Do learners’ word order preferences reflect hierarchical language structure?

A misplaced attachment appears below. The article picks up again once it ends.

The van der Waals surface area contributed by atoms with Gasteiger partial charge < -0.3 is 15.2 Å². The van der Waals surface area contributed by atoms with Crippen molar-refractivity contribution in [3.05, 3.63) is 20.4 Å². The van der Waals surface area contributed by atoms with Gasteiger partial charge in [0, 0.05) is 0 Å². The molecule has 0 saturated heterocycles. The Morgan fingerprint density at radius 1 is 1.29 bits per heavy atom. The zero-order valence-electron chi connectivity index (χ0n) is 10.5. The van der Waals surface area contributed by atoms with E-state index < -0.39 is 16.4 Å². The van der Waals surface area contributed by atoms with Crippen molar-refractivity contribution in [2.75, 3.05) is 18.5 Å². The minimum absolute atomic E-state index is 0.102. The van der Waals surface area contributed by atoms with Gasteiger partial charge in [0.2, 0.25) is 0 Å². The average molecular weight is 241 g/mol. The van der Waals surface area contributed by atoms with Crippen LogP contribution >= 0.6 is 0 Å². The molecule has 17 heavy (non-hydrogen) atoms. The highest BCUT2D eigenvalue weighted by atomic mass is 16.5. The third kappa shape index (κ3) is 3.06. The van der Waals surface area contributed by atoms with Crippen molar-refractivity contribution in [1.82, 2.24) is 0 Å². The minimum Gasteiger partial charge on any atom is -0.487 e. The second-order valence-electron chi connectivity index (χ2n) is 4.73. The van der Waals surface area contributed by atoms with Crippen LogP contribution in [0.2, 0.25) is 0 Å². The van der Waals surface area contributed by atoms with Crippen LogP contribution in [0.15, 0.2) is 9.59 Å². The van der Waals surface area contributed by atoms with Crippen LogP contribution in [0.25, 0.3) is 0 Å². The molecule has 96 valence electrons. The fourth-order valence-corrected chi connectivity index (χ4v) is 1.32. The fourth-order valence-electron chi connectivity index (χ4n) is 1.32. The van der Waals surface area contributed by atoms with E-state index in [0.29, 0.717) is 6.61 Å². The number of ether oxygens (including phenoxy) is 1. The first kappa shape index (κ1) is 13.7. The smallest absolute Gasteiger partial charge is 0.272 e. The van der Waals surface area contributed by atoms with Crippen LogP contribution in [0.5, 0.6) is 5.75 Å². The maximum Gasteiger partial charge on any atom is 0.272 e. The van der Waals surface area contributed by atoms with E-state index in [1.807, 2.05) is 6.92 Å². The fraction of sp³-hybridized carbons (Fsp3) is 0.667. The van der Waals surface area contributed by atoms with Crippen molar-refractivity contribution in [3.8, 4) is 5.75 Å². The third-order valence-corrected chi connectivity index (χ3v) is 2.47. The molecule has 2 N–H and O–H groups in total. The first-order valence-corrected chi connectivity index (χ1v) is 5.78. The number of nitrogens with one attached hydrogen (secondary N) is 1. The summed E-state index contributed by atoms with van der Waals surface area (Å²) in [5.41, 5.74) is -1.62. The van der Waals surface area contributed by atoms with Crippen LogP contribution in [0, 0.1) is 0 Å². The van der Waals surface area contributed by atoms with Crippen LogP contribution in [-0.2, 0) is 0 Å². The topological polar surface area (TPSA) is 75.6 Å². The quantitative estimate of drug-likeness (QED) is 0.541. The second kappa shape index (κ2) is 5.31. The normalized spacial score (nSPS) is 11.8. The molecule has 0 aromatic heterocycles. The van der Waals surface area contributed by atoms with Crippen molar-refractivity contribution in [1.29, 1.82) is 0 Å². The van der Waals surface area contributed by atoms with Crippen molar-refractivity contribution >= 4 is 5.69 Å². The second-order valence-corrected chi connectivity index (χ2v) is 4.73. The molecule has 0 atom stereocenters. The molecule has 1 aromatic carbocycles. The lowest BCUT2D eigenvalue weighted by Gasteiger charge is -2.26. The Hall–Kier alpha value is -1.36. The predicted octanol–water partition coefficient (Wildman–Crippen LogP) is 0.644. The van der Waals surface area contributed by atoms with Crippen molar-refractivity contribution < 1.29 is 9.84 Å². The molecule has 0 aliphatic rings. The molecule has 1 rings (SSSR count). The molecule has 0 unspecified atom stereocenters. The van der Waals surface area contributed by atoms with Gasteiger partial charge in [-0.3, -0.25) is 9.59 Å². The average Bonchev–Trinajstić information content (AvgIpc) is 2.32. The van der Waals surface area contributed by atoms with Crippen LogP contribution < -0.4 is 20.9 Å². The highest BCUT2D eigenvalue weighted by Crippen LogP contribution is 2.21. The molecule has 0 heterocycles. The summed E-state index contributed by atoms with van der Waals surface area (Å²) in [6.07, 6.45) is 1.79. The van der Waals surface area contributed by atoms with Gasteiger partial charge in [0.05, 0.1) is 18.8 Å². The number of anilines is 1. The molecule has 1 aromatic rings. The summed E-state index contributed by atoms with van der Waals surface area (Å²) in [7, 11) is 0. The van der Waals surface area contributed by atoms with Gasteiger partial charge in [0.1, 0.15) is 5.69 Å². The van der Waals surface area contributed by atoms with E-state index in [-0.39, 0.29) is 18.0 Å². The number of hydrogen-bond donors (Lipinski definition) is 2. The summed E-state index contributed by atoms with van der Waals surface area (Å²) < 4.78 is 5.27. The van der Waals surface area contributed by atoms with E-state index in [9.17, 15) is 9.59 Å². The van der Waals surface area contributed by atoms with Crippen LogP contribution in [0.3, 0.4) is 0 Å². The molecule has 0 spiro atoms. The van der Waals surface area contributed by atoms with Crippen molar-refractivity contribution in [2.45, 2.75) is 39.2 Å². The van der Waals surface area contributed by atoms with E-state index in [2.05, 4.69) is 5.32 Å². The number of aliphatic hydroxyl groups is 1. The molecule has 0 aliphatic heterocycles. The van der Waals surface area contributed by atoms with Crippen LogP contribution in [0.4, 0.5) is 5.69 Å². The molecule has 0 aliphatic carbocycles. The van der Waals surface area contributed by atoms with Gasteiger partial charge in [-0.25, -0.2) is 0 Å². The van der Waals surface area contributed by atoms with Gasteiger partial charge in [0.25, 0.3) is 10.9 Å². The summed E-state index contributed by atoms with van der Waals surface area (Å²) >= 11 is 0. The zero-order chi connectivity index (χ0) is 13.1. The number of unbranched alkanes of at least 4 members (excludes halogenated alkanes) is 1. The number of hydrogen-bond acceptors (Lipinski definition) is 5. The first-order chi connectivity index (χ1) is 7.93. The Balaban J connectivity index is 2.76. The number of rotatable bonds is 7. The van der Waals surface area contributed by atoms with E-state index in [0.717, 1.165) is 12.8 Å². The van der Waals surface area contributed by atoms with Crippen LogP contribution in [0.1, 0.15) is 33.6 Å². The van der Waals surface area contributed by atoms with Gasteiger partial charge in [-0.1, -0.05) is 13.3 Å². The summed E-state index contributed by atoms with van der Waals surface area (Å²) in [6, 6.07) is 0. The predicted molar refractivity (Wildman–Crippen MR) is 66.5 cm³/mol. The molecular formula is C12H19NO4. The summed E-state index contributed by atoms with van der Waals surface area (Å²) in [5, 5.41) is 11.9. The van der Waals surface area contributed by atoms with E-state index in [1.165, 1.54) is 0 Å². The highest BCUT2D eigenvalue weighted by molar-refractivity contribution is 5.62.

AbstractPrevious research has argued that learners infer word order patterns when learning a new language based on knowledge about underlying structure, rather than linear order (Culbertson & Adger, 2014). Specifically, learners prefer typologically common noun phrase word order patterns that transparently reflect how elements like nouns, adjectives, numerals, and demonstratives combine hierarchically. We test whether this result still holds after removing a potentially confounding strategy present in the original study design. We find that when learn-ers are taught a naturalistic “foreign” language, a clear preference for noun phrase word order is replicated but for a subset of modifier types originally tested. Specifically, participants preferred noun phrases with the order N-Adj-Dem (as in “mug red this”) over the order N-Dem-Adj (as in “mug this red”).However, they showed no preference between orders N-Adj-Num (as in “mugs red two”) and N-Num-Adj (as in “mugs two red”). We interpret this sensitivity as potentially reflecting an asymmetry among modifier types in the underlying hierarchical structure


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